Adam: Hi everyone. I’m Adam. I’m the founder and the CEO of Real Schools, and I just wanted to, for World Teachers Day, make sure that every teacher that hears this knows that they are seen, that they are valued, that you do ridiculously important work.

That we know it’s hard. But teaching was never meant to be easy. It, it’s always been taxing. Hang in there. Celebrate today what you’re able to do as an individual, but also, uh, what you do collectively in your school and across your schools because you, you, you’re propping up this country at a time that we need it propped up.

You’re amazing. I honor you and I thank you so much for the incredible work you’re doing. Keep at it.

Harry: Hey teachers, Happy World Teachers Day. I’m Harry. I’m a teacher too. And I just wanted to say, never underestimate the positive influence and effect that you can have on your students. A lot of what we do is more subtle than a final report card mark, and it takes time too. You know, from the student’s point of view, a lot of them won’t really appreciate the work that you do until they’re your age.

Stephanie: Happy World Teachers Day, everyone, to all of the amazing educators who are listening to this message right now. I’m sending a heartfelt thank you from me as a mom of two small children, but also me, Stephanie, who has been in this education space for over 20 years. I am now the host of the Lowdown with Brave Mama Podcast.

My shift in career came in 2015 when the injuries that I endured during my birth did not allow me to return to my career in teaching. And while at the time it was heartbreaking and soul destroying because I think as teachers, when you go into this career, you really have this vision that you will be there and make this impact until the day you retire.

Now, let’s call the elephant in the room. We know that teachers, they’re talking about leaving and droves, and that teaching is not a sustainable career anymore. On your World Teachers Day today, I just want you to give yourself permission to think about you personally and professionally where you are in your career right now, and then where you want to go?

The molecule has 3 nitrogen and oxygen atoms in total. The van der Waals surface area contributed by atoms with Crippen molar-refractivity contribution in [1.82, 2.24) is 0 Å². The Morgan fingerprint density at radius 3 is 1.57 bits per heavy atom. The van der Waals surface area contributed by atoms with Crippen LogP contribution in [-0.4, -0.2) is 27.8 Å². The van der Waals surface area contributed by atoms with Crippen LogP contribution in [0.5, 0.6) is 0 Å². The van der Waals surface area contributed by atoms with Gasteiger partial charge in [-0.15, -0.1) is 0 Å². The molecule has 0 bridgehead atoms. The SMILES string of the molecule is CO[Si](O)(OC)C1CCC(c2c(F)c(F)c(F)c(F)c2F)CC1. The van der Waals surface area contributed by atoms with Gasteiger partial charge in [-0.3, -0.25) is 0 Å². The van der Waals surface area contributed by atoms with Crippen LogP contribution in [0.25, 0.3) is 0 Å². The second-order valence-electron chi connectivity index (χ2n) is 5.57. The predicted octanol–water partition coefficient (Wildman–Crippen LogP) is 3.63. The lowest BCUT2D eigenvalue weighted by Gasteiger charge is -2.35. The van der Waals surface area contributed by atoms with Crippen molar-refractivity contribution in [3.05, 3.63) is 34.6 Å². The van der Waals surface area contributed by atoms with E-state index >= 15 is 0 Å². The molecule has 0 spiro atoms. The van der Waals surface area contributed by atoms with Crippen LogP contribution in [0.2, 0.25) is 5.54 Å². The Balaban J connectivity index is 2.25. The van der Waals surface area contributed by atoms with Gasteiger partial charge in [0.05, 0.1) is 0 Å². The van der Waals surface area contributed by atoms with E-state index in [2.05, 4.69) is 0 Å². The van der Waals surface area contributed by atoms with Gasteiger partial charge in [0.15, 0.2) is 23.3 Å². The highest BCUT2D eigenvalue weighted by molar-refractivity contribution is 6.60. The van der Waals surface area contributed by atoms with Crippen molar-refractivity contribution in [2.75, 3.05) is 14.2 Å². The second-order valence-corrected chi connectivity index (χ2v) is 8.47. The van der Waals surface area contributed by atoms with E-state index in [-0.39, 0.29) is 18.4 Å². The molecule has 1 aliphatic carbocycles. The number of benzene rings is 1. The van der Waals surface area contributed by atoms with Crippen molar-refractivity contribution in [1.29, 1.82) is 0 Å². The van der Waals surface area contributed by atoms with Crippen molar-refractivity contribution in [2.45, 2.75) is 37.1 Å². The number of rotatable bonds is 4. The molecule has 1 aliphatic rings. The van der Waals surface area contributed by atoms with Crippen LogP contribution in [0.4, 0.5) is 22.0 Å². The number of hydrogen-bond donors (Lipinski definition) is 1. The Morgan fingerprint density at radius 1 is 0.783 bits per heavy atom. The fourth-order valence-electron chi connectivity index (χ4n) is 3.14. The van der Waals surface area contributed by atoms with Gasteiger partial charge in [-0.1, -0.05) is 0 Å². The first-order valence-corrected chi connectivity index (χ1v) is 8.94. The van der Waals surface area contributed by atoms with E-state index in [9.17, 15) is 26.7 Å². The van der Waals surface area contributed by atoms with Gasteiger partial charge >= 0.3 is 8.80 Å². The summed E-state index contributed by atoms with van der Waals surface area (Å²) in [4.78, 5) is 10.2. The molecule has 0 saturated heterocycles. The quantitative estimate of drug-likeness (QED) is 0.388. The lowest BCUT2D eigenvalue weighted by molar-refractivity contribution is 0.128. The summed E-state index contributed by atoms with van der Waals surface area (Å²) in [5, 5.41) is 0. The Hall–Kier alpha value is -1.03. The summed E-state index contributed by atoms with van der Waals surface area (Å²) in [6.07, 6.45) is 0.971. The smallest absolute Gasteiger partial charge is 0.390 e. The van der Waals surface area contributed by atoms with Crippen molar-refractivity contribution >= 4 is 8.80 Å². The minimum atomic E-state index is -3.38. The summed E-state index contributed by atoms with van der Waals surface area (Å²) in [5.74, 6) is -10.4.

Do you want to go into leadership? Do you want to be a classroom teacher until the day you retire, or do you want to explore careers outside the system? This is your day to do exactly what you wanna do with that. I just want you to know that you have an amazing skill set that is sought after in every single industry.

I just want you to know as a human being, you are valuable, you are important, and you yourself deserve to feel inspired by your own career. Take the time today, reflect on all the amazing things that you do. Celebrate all the amazing things that you do, and Happy World Teachers Day.

Cam: I appreciate teachers and all that they do, particularly during Covid, which would’ve been a challenging time for both teachers and students alike.

Eden: Thank you to all the teachers who always let me be myself and encourage my passions in school.

As children, the first people we come to learn to trust are those that look after us. So thank you to all the teachers who looked after me when I was a child and continue to look after all the little ones of the new generations.

Heather: I would like to throw out a special thanks to a very special grade one teacher who went against the rules by digging through the dusty stores to find the old discarded books and provide a grade one with home readers. She also refused to accept the word of the head, who back then said it was the fault of the clientele that the school’s grade average was so poor. She allowed the children to learn at their own rate and extended as they could where the other classes refused extension on the basis of what will they learn next year. That was then, and things have changed there for the better. Now, I often wonder how much her example had to do with the eventual cultural shift at that school.

Nick: Teachers, I’m married to one of you, so I get to see your little snippet of your lives every day and you really do change lives and make the world a better place.

Emily: Thank you so much for tuning in today. I hope this episode has raised your spirits a little bit. As we dive deeper into term four of 2022, can you believe it’s almost the end of the year already? Some people probably say that’s not coming quite fast enough. Hopefully next year will be a little bit calmer.

As always, if you liked what you heard today, please make sure that you’re subscribed so that you don’t miss any new episodes. And if you could leave me a rating or a review or even better, share this podcast with your friends.

If you have other teacher friends that you think need to hear these messages or would enjoy this podcast, share it with them. Or if you have people in your lives who. Perhaps don’t quite understand the intricacies of teaching as much as you would like them to share the podcast with them too. I think it’s about a third of my audience are non-teachers, so there you go.

I hope you enjoy the rest of your week and Happy Teachers Day!


Emily is a secondary science and math teacher in Australia. She enjoys sharing the real and human teacher life, facilitating the ‘light bulb’ moment in her students, and drinking tea and wine.